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I'm trying to debug a hardware issue where I am only seeing the feedback voltage on the output of a regulator that is part of a PMIC. The voltage divider that goes into the feedback pin have the correct resistor values. The inductor is properly placed onto the board and the switching frequency looks comparable to the datasheet. I'm thinking that the PMIC isn't properly placed on the board (it's a 48 pin QFN), but the switching pin and feedback pin on the part look like they're properly soldered. Should I use a heat gun and try to reflow the QFN part? Any other ideas? What about replacing the feedback resistors even though they're the appropriate values? I would hope that the issue would be something easy that is going over my head.

Any help is appreciated.

Part I'm referring to is the ADP5052ACPZ-R7, Regulator #4

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  • \$\begingroup\$ Can you check the continuity of the lower feedback divider to be sure it's connected? Maybe replace and re-solder it as well. \$\endgroup\$ – John D Apr 30 '18 at 17:07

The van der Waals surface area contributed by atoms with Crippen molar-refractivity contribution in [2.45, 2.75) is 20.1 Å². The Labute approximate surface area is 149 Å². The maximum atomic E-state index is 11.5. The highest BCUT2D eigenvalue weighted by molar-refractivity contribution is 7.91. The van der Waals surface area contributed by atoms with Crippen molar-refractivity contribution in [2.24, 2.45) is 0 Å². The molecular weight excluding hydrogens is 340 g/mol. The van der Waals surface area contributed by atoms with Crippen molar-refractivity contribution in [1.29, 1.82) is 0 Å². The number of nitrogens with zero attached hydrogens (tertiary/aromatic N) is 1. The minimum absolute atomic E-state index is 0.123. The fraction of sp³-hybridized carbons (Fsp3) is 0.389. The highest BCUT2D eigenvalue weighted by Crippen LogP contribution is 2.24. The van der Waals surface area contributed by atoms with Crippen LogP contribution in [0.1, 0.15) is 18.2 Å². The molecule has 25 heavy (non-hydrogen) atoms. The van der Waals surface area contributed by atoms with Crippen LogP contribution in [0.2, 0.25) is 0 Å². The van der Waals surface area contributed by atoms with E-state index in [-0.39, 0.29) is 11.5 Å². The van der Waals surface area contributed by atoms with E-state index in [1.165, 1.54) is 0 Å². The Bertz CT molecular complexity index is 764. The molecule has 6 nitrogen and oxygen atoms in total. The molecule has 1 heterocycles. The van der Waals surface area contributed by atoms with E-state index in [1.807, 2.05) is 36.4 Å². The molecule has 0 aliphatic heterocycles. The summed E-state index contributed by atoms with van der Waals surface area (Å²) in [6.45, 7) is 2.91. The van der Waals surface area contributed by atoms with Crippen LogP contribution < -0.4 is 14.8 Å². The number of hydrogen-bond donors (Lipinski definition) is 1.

• \$\begingroup\$ How about the ground pin (PGND4)? \$\endgroup\$ – WhatRoughBeast Apr 30 '18 at 17:23
  • \$\begingroup\$ What device and what feedback resistor values? \$\endgroup\$ – Andy aka Apr 30 '18 at 17:34
  • \$\begingroup\$ Measure the voltages at each end of both feedback resistors using a fine probe on the top of the end caps. Measure the resistance from the feedback pin to ground and Vout with probes in both directions (power off, and output cap discharged, of course). See if anything looks anomalous. \$\endgroup\$ – Spehro Pefhany Apr 30 '18 at 17:48
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I would expect Pgnd4 pin has no contact to the board. If this is the not the case then compare shunt R voltage with FB4 input to read either 2.5 correctly or divided down from low output (fault). 2.5V is what you expect at FB when the output is correct.

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Issue was resolved. We reflowed the feedback resistors and now the device is regulating to the appropriate voltage level. Looks like the lower feedback resistor was not properly soldered during assembly (more specifically, PGND4). Thanks for any pointers.

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